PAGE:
É Campeão?!

By 19:02 , , , ,

Oh dear, I've abandoned this blog for over two weeks now, I'm a horrible parent to it...


But alas, I am back, and hopefully more regularly from now on. Work has been pretty hectic and I have 3 students on my plate right now, so I apologize to my regular readers for the absence :-)

I just wanted to write a quick post while being inspired and this week I hope to write a great post as a response to another wonderful post I read on Eyes on Brazil (ooohh, suspense).

I just got home from my aunt's house where I spend the day there having one of my favorite meals for lunch, canjiquinha, which is a traditional soup from Minas, and great for warming up on a chilly SP day. We then watched a movie and the Brazil v. USA Confederate Cup final game.

Brazil vs. USA matches in any sport have always been important to me. One of my most vivid childhood memories was the Brazil v. USA game in the 1994 World Cup where Brazil won 1-0 and my father had bet his friends that would be the final score and everyone getting worked up about that one game more than any other the other matches in that Cup.

One question people always ask me, especially now that I'm here in Brazil is which team do I support in these matches, and I always say, "Brazil, obvi. I've never supported the USA in any athletic match." It's funny because people here don't see me as a Brazilian still just because I was raised in the US. But it is something funny because immigrant children in Brazil tend to support Brazil in sports and such whereas in the US it's usually the opposite. Everyone cheers for the team their parents are from or where they themselves were born.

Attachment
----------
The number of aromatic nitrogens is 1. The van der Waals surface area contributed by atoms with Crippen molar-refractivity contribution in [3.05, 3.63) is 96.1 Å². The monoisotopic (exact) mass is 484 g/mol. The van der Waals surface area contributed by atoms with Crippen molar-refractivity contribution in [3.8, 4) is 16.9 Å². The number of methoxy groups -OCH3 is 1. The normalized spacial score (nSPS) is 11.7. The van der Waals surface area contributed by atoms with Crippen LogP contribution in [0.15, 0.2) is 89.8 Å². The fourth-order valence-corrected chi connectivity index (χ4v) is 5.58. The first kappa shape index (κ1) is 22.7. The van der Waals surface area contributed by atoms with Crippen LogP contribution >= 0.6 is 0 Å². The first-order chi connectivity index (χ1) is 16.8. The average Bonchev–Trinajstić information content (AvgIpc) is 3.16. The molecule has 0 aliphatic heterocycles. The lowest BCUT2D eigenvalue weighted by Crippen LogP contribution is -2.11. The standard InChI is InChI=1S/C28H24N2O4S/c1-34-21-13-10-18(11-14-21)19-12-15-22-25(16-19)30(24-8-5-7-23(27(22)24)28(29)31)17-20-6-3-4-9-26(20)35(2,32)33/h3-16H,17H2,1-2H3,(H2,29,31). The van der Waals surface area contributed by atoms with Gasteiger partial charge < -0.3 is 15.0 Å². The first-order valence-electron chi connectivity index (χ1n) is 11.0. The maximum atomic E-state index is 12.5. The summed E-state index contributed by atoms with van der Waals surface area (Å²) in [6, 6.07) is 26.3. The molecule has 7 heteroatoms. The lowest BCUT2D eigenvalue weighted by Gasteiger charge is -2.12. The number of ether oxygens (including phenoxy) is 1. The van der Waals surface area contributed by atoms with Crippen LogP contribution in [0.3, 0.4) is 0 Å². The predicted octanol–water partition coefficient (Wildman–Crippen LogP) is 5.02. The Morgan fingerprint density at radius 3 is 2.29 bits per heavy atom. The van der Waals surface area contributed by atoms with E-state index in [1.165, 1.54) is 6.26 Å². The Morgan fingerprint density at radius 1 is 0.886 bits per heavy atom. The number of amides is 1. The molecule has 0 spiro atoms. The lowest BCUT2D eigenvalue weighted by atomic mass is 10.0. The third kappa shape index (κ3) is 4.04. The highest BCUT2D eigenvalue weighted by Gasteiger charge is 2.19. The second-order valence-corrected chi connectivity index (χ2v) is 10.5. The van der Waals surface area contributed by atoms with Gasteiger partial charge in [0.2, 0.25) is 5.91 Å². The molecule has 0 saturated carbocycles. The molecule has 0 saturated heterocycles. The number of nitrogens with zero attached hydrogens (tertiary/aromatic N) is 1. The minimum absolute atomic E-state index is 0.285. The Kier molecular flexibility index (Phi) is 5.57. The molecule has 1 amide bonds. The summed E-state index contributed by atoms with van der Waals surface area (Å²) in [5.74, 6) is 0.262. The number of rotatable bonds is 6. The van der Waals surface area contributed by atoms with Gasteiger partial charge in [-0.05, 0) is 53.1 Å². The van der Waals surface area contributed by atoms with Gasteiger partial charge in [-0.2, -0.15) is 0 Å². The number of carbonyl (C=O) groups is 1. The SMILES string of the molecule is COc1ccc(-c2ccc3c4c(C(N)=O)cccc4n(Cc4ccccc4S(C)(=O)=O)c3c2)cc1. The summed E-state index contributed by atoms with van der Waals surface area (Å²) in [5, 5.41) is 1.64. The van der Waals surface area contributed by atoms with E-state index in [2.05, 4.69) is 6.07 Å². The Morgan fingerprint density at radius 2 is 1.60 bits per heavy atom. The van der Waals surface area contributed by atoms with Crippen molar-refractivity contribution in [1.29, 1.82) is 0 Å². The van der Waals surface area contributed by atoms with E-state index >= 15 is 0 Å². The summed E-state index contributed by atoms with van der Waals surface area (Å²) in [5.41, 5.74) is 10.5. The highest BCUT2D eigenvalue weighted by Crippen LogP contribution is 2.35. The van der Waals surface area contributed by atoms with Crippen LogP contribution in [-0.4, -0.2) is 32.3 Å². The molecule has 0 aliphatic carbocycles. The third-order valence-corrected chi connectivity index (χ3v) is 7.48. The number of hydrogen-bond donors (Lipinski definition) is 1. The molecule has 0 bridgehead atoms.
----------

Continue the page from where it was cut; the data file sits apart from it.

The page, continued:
Today, after watching the game, I spoke with my parents on the phone and my mother said something that has always been pretty obvious to me and I guess most other Brazilians and probably most other immigrants in the US in general. She said, "Brazil needed this win. I mean, the US beats us in so many other things, whether it be sports, economically, or politically. We have to have SOMETHING to make us proud of our country."

Something Americans tend to complain about immigrants in the US is that they are overly patriotic, yet taking advantage of everything the US is offering them without "thanking" Uncle Sam for everything he's given them. I opened my Facebook and Twitter right now and every Brazilian I follow is celebrating while every American is saying they hate Brazilians for always winning in soccer, or "What happened USA, we were supposed to have this one." Well Tio Sam, that's not how it works. How would you feel if you were the underdog in EVERYTHING? Wouldn't you be a little bit bitter yourself? Americans travel the world chanting "USA," and expecting everyone to speak English and we can't commemorate our country's greatest pasttime with a victory?

Needless to say, I have always enjoyed USA v. Brazil matches for the mere pleasure of seeing my Brazilians dominate the field or the court, giving us the upperhand in a sport or two just to say we have a few tricks of our own up our sleeves. Granted in soccer, the US is the underdog, and Brazil the expected winner. But hey, try being the underdog in everything else and then come tell me you hate me, mm k?

beijosnãomeligaeuatôcansadadoseuchoromimado.

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